The Blank page (or the canvas, or the open field—your very own mind!). This is the void. And with what shall we fill it? Imagination itself. This is what comes to us when it is time to recreate the space left by a pre-imagined reality given to us by religion. And its primary tool is discipline, but not a harsh external task master who shapes one into something they do not intend. It is the discipline of learning to use the tools of a given craft, things like grammar and logic, and then making the choice of a goal to guide the process to completion. Is this enough? I think so. Look around. How do things get done?

As to which goals are worthy ones, this gets to the question of values, and that discussion is always ongoing as long as we are involved in life. The pretension of religion is that the conversation is over and all that is left is to obey. Such pretensions are not only unrealistic, they are unimaginative. And where would we be as people without imagination? Take a moment. Imagine it.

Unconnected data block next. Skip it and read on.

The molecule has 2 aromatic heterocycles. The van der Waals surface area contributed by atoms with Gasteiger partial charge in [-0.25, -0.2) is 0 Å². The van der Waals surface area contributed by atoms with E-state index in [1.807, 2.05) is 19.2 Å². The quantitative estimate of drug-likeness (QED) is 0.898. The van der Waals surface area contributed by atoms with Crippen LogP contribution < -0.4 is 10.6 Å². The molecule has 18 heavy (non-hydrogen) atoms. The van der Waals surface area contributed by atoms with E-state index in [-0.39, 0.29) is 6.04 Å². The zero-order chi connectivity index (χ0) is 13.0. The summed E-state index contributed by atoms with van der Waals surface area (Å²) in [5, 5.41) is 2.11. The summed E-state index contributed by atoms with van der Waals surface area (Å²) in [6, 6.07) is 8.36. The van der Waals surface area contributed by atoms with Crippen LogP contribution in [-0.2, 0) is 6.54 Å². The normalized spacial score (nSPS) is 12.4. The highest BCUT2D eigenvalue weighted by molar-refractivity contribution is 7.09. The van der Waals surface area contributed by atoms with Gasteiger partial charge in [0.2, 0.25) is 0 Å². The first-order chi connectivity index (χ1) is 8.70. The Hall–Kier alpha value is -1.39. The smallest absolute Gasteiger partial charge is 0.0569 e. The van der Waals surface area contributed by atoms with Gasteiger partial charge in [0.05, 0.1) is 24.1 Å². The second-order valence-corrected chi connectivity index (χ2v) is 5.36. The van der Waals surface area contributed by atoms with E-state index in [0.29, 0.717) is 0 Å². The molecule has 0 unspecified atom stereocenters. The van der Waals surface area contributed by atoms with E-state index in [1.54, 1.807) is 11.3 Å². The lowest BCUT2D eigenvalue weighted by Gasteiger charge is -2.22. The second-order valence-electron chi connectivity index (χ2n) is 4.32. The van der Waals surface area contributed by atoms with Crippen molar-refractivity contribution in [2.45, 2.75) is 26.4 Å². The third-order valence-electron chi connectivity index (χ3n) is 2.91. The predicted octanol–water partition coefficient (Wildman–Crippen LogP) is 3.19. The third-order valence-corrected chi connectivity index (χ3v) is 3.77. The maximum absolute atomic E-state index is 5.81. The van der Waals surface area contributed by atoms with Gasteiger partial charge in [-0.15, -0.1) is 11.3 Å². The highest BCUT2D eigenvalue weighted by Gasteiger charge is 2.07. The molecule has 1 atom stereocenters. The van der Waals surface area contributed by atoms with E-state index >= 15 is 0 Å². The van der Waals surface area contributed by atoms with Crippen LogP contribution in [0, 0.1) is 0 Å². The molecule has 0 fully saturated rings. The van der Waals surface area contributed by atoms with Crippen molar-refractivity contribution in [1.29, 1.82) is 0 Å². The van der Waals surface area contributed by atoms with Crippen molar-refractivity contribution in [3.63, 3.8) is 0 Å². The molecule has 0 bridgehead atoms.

An Answer to Prayer

by Chain Breaker

If you are anything like me, you will be pleased to hear I am going to make this very short and to the point. The point of this is to encourage ex Christians. It may encourage new ex Christians, who are perhaps a little shaky in their new found skepticism, to know that I departed the fold after 31 rocky years as a Christian, but immediately following a time when my faith had never been stronger, and I had never felt more secure in it. The really weird thing is, I remember clearly praying this prayer several times: "Dear God, please let me know you as well as I can possibly know you. I do not want to know anything about you that humans can't know and are not meant to know, I only want to know what I can know." The rest, as they say, is history. I am absolutely staggered and amazed at the change in my life and in my thinking. My testimony is powerful and amazing, and yet it is the exact reverse of the Christian testimony, I am sure we have all heard so many times. People who know me best, especially my family, are astounded as to how on earth a person could change so much! Many depart the fold at a time of doubt and dissatisfaction with their faith, but how many depart the fold when they do not have the slightest desire to?